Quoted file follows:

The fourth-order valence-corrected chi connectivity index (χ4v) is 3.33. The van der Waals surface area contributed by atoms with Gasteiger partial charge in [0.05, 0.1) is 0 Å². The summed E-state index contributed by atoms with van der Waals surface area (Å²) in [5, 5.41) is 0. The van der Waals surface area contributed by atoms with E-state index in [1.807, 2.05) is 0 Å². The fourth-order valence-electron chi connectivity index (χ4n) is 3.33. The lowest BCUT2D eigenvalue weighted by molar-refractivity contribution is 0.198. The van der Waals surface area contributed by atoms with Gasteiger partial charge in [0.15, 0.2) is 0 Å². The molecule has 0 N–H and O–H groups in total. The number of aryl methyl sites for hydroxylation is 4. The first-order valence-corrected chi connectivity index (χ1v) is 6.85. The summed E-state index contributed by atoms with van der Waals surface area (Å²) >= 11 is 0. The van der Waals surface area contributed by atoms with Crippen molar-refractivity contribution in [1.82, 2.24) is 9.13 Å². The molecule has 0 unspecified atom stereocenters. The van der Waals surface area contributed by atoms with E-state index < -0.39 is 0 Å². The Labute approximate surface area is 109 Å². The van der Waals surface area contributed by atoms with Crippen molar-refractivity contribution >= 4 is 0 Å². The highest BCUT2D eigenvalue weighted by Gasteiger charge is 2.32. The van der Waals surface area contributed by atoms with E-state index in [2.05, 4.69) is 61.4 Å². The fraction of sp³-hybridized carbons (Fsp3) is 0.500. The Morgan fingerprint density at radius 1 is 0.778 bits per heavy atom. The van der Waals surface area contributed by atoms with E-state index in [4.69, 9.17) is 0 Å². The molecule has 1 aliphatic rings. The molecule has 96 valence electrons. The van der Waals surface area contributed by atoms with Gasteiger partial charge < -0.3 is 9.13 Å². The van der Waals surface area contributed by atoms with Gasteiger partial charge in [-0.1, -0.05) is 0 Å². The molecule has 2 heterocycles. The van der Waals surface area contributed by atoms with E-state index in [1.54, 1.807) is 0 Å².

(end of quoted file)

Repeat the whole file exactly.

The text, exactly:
The fourth-order valence-corrected chi connectivity index (χ4v) is 3.33. The van der Waals surface area contributed by atoms with Gasteiger partial charge in [0.05, 0.1) is 0 Å². The summed E-state index contributed by atoms with van der Waals surface area (Å²) in [5, 5.41) is 0. The van der Waals surface area contributed by atoms with E-state index in [1.807, 2.05) is 0 Å². The fourth-order valence-electron chi connectivity index (χ4n) is 3.33. The lowest BCUT2D eigenvalue weighted by molar-refractivity contribution is 0.198. The van der Waals surface area contributed by atoms with Gasteiger partial charge in [0.15, 0.2) is 0 Å². The molecule has 0 N–H and O–H groups in total. The number of aryl methyl sites for hydroxylation is 4. The first-order valence-corrected chi connectivity index (χ1v) is 6.85. The summed E-state index contributed by atoms with van der Waals surface area (Å²) >= 11 is 0. The van der Waals surface area contributed by atoms with Crippen molar-refractivity contribution in [1.82, 2.24) is 9.13 Å². The molecule has 0 unspecified atom stereocenters. The van der Waals surface area contributed by atoms with E-state index < -0.39 is 0 Å². The Labute approximate surface area is 109 Å². The van der Waals surface area contributed by atoms with Crippen molar-refractivity contribution >= 4 is 0 Å². The highest BCUT2D eigenvalue weighted by Gasteiger charge is 2.32. The van der Waals surface area contributed by atoms with E-state index in [2.05, 4.69) is 61.4 Å². The fraction of sp³-hybridized carbons (Fsp3) is 0.500. The Morgan fingerprint density at radius 1 is 0.778 bits per heavy atom. The van der Waals surface area contributed by atoms with E-state index in [4.69, 9.17) is 0 Å². The molecule has 1 aliphatic rings. The molecule has 96 valence electrons. The van der Waals surface area contributed by atoms with Gasteiger partial charge < -0.3 is 9.13 Å². The van der Waals surface area contributed by atoms with Gasteiger partial charge in [-0.1, -0.05) is 0 Å². The molecule has 2 heterocycles. The van der Waals surface area contributed by atoms with E-state index in [1.54, 1.807) is 0 Å².